Following that tell-all article from Evanier, the greater contents of the proposed second issue then follow in standard black-&-white. The strips are taken from their eventual last resting place in DC’s anthologies Forbidden Tales of Dark Mansion #6 and Weird Mystery Tales #1-3, and still have insets and copy from other hosts such as Destiny of the Endless, but the art, plots and most of the scripting is all Kirby…

With Mike Royer inking all these later yarns, ‘Horoscope Phenomenon or The Witch Queen of Ancient Sumeria’ opens the fearsome festivities as a bizarre regal apparition visits many modern men and women and changes their fates forever, after which the lugubrious Dr. Maas probes a primordial artefact and speculates upon the barbaric life and cataclysmic demise of ‘Toxl, the World Killer’ – a rousing fantasy warrior yarn co-plotted and scripted by Evanier.

Accompanied by photomontage inserts, ‘The Burners’ pits Maas against a sudden spate of deaths by spontaneous combustion – and possible alien incursion – before the mystery and imagination culminates with uncanny cases of ‘The Psychic Bloodhound’.

Co-plotted by Evanier & Sherman, this graphic fictionalisation of a detective with extra-sensory perception is probably based on the exploits of controversial Dutch celebrity sleuth Peter Hurkos)…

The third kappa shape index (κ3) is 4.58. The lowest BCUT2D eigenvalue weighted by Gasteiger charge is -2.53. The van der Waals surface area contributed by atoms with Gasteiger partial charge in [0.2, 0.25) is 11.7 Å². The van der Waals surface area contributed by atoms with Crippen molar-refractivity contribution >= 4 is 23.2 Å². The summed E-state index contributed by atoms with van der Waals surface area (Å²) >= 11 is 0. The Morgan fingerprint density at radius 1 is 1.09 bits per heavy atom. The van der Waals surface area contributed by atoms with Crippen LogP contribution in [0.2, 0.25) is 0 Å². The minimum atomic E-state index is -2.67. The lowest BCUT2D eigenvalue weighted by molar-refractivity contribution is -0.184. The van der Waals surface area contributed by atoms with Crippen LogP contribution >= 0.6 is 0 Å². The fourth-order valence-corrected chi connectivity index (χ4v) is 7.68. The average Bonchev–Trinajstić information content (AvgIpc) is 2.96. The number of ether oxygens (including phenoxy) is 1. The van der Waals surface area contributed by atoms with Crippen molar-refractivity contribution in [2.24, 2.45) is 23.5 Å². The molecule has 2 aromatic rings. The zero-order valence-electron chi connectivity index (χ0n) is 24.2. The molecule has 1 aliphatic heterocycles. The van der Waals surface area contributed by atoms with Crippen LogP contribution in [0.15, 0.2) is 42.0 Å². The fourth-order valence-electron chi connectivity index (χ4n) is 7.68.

Jack Kirby always was and remains a unique and uncompromising artistic force of nature: his words and pictures are an unparalleled, hearts-&-minds grabbing delight no comics lover could resist. If you’re not a fan or simply not prepared to see for yourself what all the fuss has been about then no words of mine will change your mind.

That doesn’t alter the fact that Kirby’s work from 1937 to his death in 1994 shaped the entire American scene and indeed the entire comics planet – affecting the lives of billions of readers and thousands of creators in all areas of artistic endeavour for generations. He’s still winning new fans and apostles, from the young and naive to the most cerebral of intellectuals. In this, his centenary year, Jack’s work is still instantly accessible, irresistibly visceral, deceptively deep whilst simultaneously mythic and human.

Wherever your tastes take you, his creations will be there ready and waiting. So, if fear and mystery are your meat, you can wonderfully upset your complacent equilibrium with this classy classic…
© 1971, 1972, 2012 DC Comics. All Rights Reserved.